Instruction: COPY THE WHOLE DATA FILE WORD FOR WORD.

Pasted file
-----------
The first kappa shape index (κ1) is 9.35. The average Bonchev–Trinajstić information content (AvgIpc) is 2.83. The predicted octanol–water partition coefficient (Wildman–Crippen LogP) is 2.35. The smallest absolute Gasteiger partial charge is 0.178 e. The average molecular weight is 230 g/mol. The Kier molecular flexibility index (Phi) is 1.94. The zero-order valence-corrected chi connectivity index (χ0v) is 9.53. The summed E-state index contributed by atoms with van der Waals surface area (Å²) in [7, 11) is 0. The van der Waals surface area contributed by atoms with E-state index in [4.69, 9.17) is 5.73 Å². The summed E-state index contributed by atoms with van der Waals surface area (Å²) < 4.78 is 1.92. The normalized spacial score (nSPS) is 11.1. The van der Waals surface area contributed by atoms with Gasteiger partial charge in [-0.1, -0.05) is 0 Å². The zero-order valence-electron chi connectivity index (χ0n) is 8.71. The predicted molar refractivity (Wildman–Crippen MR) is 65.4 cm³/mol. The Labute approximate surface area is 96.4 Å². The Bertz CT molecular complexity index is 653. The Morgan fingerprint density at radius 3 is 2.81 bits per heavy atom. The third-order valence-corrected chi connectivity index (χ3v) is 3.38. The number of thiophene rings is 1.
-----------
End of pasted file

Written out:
The first kappa shape index (κ1) is 9.35. The average Bonchev–Trinajstić information content (AvgIpc) is 2.83. The predicted octanol–water partition coefficient (Wildman–Crippen LogP) is 2.35. The smallest absolute Gasteiger partial charge is 0.178 e. The average molecular weight is 230 g/mol. The Kier molecular flexibility index (Phi) is 1.94. The zero-order valence-corrected chi connectivity index (χ0v) is 9.53. The summed E-state index contributed by atoms with van der Waals surface area (Å²) in [7, 11) is 0. The van der Waals surface area contributed by atoms with E-state index in [4.69, 9.17) is 5.73 Å². The summed E-state index contributed by atoms with van der Waals surface area (Å²) < 4.78 is 1.92. The normalized spacial score (nSPS) is 11.1. The van der Waals surface area contributed by atoms with Gasteiger partial charge in [-0.1, -0.05) is 0 Å². The zero-order valence-electron chi connectivity index (χ0n) is 8.71. The predicted molar refractivity (Wildman–Crippen MR) is 65.4 cm³/mol. The Labute approximate surface area is 96.4 Å². The Bertz CT molecular complexity index is 653. The Morgan fingerprint density at radius 3 is 2.81 bits per heavy atom. The third-order valence-corrected chi connectivity index (χ3v) is 3.38. The number of thiophene rings is 1.